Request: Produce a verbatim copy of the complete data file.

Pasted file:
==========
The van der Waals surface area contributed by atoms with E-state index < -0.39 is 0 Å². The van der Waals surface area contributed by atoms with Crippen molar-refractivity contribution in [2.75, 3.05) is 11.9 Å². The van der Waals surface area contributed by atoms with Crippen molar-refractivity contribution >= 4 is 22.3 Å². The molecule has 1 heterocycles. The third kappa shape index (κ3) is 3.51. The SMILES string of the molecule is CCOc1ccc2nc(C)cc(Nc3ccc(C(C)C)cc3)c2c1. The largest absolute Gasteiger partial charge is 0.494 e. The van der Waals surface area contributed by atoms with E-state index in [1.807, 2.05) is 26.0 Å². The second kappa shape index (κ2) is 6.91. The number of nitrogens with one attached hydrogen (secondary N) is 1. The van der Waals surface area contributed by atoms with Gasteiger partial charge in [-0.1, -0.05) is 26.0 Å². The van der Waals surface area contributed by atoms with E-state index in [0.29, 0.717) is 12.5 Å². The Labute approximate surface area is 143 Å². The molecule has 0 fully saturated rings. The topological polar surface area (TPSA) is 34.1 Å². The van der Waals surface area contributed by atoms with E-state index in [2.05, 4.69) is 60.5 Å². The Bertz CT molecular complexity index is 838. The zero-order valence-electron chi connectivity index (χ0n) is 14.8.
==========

The van der Waals surface area contributed by atoms with E-state index < -0.39 is 0 Å². The van der Waals surface area contributed by atoms with Crippen molar-refractivity contribution in [2.75, 3.05) is 11.9 Å². The van der Waals surface area contributed by atoms with Crippen molar-refractivity contribution >= 4 is 22.3 Å². The molecule has 1 heterocycles. The third kappa shape index (κ3) is 3.51. The SMILES string of the molecule is CCOc1ccc2nc(C)cc(Nc3ccc(C(C)C)cc3)c2c1. The largest absolute Gasteiger partial charge is 0.494 e. The van der Waals surface area contributed by atoms with E-state index in [1.807, 2.05) is 26.0 Å². The second kappa shape index (κ2) is 6.91. The number of nitrogens with one attached hydrogen (secondary N) is 1. The van der Waals surface area contributed by atoms with Gasteiger partial charge in [-0.1, -0.05) is 26.0 Å². The van der Waals surface area contributed by atoms with E-state index in [0.29, 0.717) is 12.5 Å². The Labute approximate surface area is 143 Å². The molecule has 0 fully saturated rings. The topological polar surface area (TPSA) is 34.1 Å². The van der Waals surface area contributed by atoms with E-state index in [2.05, 4.69) is 60.5 Å². The Bertz CT molecular complexity index is 838. The zero-order valence-electron chi connectivity index (χ0n) is 14.8.